Key to the Families Based on Adults

The key to families below is intended to work for the great majority of bees, but exceptions to some of the characters of some couplets exist, usually in rare or geographically limited taxa. These problems are addressed in the notes in Section 34, each note keyed to the pertinent couplet number.

Some general attributes of the families are discussed in Section 21, and the bases for the recognition of families are discussed in Sections 18 to 21, as well as in the main systematic text, Sections 36 to 121. Many of the diagnostic familial characters are in the proboscis, which must be extended for study. Moreover, most of the characters that can be seen without extending the proboscis or dissecting the male genitalia and hidden sterna are variable within families and so not valuable in identifying families. Paradoxically, then, it is often easier to identify the subfamily or tribe, or even the genus, of a bee than to identify its family. The regional keys to genera found in the works listed in Table 32-1, above, often facilitate identification. Section 35, which deals with the practical problems of identification of female bees, should also be helpful.

Key to the Families of Bees, Based on Adults

1. Labial palpus with first two segments elongate (Fig. 33-1a), flattened, the last two segments small, usually diverging laterally from axis of first two, not flattened, rarely absent; galeal comb absent or rarely weakly indicated; stipital comb and concavity commonly present (Figs. 19-1a, 33-1b); galeal blade elongate, commonly as long as or longer than stipes (Fig. 33-1b); volsella frequently absent or difficult to recognize, rarely with distinct digitus and cuspis [L-T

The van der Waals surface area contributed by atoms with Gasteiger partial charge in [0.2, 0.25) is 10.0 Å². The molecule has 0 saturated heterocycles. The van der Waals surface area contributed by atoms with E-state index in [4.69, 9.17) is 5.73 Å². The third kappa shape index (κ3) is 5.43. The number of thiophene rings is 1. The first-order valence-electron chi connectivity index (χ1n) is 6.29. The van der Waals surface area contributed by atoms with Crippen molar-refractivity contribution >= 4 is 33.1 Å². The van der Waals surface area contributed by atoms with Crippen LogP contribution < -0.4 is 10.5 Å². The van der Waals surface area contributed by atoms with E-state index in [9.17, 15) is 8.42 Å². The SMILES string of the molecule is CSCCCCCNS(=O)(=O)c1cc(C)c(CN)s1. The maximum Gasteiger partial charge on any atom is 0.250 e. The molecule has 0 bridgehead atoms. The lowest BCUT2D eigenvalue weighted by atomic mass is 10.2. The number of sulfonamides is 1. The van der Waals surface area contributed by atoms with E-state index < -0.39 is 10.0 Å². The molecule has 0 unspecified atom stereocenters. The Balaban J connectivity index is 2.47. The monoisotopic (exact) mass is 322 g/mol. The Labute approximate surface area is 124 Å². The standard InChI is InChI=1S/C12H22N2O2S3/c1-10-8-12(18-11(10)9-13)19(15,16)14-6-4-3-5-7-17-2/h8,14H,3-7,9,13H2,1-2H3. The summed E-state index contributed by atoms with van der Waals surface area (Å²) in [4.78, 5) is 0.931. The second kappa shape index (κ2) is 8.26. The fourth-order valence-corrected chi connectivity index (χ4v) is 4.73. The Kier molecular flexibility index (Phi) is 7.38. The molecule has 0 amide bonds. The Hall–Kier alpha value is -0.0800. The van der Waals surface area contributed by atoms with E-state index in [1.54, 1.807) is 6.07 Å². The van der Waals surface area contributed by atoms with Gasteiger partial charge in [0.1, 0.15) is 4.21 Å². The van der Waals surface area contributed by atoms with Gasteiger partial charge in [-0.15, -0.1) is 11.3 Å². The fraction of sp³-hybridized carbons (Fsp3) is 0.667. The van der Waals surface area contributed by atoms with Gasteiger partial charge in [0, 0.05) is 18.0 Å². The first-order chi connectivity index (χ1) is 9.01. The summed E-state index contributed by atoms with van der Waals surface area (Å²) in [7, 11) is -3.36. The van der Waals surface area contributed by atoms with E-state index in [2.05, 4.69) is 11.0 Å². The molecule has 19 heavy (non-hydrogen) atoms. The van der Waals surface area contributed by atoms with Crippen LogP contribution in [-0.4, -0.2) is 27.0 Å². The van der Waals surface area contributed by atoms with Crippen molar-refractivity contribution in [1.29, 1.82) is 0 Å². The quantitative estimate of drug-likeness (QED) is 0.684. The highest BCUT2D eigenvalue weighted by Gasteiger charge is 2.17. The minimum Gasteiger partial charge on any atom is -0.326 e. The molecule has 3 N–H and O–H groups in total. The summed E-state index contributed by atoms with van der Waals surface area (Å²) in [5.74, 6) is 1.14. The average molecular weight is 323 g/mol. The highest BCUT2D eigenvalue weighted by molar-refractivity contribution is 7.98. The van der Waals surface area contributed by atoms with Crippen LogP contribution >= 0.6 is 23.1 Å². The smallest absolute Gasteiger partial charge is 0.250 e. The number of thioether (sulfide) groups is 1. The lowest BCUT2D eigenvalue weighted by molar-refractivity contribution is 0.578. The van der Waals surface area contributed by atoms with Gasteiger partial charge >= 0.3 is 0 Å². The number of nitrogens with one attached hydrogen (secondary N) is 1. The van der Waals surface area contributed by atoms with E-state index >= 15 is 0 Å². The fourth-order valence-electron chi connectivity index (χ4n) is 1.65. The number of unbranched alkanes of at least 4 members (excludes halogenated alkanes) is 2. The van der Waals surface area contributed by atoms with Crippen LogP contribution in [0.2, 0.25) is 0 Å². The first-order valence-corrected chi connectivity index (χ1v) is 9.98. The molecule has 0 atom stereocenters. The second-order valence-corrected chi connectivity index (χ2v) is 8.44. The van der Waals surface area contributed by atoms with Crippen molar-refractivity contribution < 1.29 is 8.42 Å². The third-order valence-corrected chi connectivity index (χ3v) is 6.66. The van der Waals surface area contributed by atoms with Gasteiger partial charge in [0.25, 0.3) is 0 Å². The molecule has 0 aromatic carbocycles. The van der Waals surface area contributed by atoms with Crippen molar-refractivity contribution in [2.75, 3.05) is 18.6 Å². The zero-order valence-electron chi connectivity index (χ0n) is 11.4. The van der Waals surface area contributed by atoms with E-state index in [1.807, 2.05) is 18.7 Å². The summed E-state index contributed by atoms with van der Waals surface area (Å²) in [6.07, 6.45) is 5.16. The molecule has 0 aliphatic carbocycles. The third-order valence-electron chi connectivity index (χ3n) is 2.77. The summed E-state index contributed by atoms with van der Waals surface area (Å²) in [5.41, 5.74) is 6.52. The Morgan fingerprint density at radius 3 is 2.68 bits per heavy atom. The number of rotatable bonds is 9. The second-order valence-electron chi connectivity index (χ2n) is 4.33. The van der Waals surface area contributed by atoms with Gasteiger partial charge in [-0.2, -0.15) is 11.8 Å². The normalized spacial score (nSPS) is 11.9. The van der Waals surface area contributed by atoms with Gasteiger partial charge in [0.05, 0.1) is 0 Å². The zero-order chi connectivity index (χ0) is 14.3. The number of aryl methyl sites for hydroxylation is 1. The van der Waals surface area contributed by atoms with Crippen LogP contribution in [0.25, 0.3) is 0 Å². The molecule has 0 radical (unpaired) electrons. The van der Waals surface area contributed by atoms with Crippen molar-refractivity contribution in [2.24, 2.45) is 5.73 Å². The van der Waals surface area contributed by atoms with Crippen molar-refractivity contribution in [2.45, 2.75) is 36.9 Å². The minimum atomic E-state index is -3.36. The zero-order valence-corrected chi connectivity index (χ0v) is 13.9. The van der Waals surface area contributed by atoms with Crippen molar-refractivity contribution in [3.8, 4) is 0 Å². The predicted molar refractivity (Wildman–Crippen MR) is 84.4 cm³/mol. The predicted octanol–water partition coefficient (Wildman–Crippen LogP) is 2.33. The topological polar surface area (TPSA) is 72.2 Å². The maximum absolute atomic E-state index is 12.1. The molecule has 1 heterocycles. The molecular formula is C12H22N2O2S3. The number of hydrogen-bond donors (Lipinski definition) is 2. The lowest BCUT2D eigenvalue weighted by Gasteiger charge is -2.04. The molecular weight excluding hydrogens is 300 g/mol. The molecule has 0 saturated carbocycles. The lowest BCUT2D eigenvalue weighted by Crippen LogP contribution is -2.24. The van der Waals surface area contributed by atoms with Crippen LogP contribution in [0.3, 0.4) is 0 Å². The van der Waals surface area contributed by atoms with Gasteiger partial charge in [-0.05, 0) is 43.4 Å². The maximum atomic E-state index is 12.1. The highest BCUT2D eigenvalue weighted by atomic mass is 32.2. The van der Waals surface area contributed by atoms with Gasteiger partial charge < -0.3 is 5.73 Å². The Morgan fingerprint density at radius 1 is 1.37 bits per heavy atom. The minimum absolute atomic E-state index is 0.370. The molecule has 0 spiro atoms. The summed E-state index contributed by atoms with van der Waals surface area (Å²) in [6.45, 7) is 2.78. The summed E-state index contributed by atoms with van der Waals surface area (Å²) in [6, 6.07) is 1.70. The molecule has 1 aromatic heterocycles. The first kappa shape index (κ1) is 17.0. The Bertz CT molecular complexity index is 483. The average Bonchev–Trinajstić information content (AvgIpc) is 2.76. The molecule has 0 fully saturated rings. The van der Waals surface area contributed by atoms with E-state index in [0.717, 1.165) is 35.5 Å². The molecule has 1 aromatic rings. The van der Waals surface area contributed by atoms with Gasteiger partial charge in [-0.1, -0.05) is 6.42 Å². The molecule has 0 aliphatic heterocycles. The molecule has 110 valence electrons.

—. Labial palpus with the four segments similar to one another (Fig. 33-1c), or first or rarely first two elongate but not much flattened; galeal comb commonly present; stipital comb and concavity absent (Fig. 33-1d); galeal blade usually shorter than stipes (Fig. 33-1d); volsella commonly well developed, usually with recognizable digitus and cuspis [S-T (short-tongued) bees] 3

Figure 33-1. Proboscides. a, b, Labium and maxilla of Anthidium atripes Cresson (Megachilidae); c, d, Labium and maxilla of An-drena mimetica Cockerell (Andrenidae). From Michener, 1944.

2(1). Labrum with basolateral angles enlarged, base forming broad articulation with clypeus, labrum thus widest at base (Fig. 33-2a); labrum at least 0.8 times as long as broad and usually as long as broad or longer; forewing with two submarginal cells, usually about equal in length (except with three in Fideliini); scopa, when present, restricted to metasomal sterna Megachilidae (Sec. 75)

—. Labrum with basolateral angles little developed, articu

Figure 33-2. Labra and faces. a, Labrum of Heriades apriculus Griswold, female (Megachilidae); b, Labrum of Anthophora ed-wardsiiCresson, male (Apidae); c, Face of Andrena mimetica Cockerell, female (Andrenidae); d, Face of Halictus farinosus

Smith, female (Halictidae). (The heavy lines across the tops of a and b represent diagrammatically the clypeal articulations. b, c, from Michener 1944.

lation with clypeus thus narrower than full width of labrum (Fig. 33-2b); labrum usually broader than long, but in some parasitic forms (where scopa is absent) labrum elongate; forewing with two or three submarginal cells, rarely only one; scopa, when present, on hind leg, particularly the tibia, and usually absent on metasomal sterna Apidae (Sec. 85)

3(1). Glossa pointed at apex, sometimes with flabellum 4

—. Glossa bluntly rounded, truncate, or bilobed at apex (except pointed in males of three hylaeine genera from

Australia-New Guinea area); flabellum absent 7

4(3). Lacinia represented by scalelike lobe with hairs near base of galea (Fig. 33-1b, d); mentum and lorum forming proboscidial lobe (Figs. 33-3b-f, 33-4b), both at least partly sclerotized; lorum not flat 5

—. Lacinia inconspicuous or displaced, not a scalelike lobe at base of galea (Fig. 21-2a, b); mentum and lorum not forming proboscidial lobe (Figs. 33-3h, i, 34-4a), men-tum sometimes membranous; lorum membranous or nearly flat sclerotized membrane (apron) between cardines (Figs. 33-3h, 33-4a) 6